Carme Pinós' 2018 MPavilion Opens In Melbourne
teaserc-11-.jpg Architecture News - Oct 08, 2018 - 05:09 1486 views
Commissioned by the Naomi Milgrom Foundation each year, the 2018 MPavilion was installed as the fifth edition of MPavilion built in Melbourne's Queen Victoria Gardens, to create an innovative civic space and a cultural laboratory for the community of Australia.
The 2018 MPavilion will be open in the Queen Victoria Gardens, Southbank Arts Precinct, from 9 October 2018 to 3 February 2019.
The pavilion was built with Kane Contructions and ACE Contractors, building surveyors Gardner Group, and landscape architects Tract, who won at the 2018 VIC Landscape Architecture Awards for their work on MPavilion 2017; lighting designer Ben Cobham of bluebottle; along with Coleby Consulting, Otway Precast and Britton Timbers International.
"Working with Carme to bring her inspiring MPavilion design to life has been an absolute pleasure. Carme’s vision opens Australia to conversations about how to make our cities more inclusive through design. It’s a privilege to commission a work with such international and future-thinking insight," said Naomi Milgrom AO, chair of the Naomi Milgrom Foundation, who commissioned Carme Pinós to design MPavilion 2018, said at the opening.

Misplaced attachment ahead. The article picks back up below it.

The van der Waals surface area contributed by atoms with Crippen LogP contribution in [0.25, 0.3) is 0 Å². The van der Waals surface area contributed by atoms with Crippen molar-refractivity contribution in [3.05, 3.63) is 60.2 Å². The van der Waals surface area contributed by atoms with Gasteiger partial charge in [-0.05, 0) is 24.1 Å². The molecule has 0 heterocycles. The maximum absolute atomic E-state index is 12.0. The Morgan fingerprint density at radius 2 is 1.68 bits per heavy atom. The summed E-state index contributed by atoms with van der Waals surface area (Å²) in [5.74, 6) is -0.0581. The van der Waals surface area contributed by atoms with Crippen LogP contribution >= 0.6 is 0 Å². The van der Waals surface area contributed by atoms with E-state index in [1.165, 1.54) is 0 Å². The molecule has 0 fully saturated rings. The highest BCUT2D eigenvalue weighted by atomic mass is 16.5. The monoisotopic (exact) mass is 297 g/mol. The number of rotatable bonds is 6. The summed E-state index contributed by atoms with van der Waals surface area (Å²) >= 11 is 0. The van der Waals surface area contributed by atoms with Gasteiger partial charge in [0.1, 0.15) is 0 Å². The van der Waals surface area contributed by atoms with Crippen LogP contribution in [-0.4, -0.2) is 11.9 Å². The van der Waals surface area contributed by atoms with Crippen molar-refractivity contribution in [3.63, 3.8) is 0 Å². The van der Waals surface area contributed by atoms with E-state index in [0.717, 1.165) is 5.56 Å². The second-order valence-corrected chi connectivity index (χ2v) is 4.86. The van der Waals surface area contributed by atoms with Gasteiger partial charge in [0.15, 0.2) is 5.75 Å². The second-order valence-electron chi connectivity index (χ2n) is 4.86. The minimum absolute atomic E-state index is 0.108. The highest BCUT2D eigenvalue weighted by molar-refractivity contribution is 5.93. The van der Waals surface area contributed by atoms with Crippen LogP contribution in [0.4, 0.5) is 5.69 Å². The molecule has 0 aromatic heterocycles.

Carme is the first Spanish female architect to design a public work in Australia. Carme’s sharp and poetic design for MPavilion 2018 reveals an open civic space that invites interaction as well as a discourse between people, design, nature and the city.
The design incorporates floating planes resting at angles on elevated points within the park, connecting the MPavilion to the city. The structure’s interconnected shapes bring to mind folded materials such as origami. Dissolving the lines between architecture and urbanism, an ease of relationships is suggested—material, environmental and human.
The MPavilion itself is a geometric configuration assembled in two distinct halves supported by a central steel portal frame. Two surfaces of timber latticework intersect with each other to form the pavilion’s roof. An altered topography forms three mounds that incorporate seating, allowing a multitude of experiences: dynamic, spontaneous and collective.
"It is my honour and pleasure to have this opportunity to design a new pavilion for the Naomi Milgrom Foundation. It is a great responsibility to create a unique place in this special park with views over Melbourne—a city to which I have deep attachments. I am inspired by the fact that this new project will become a cultural destination for the city," said Carme Pinós commenting on her commission.
All images © John Gollings
> via MPavilion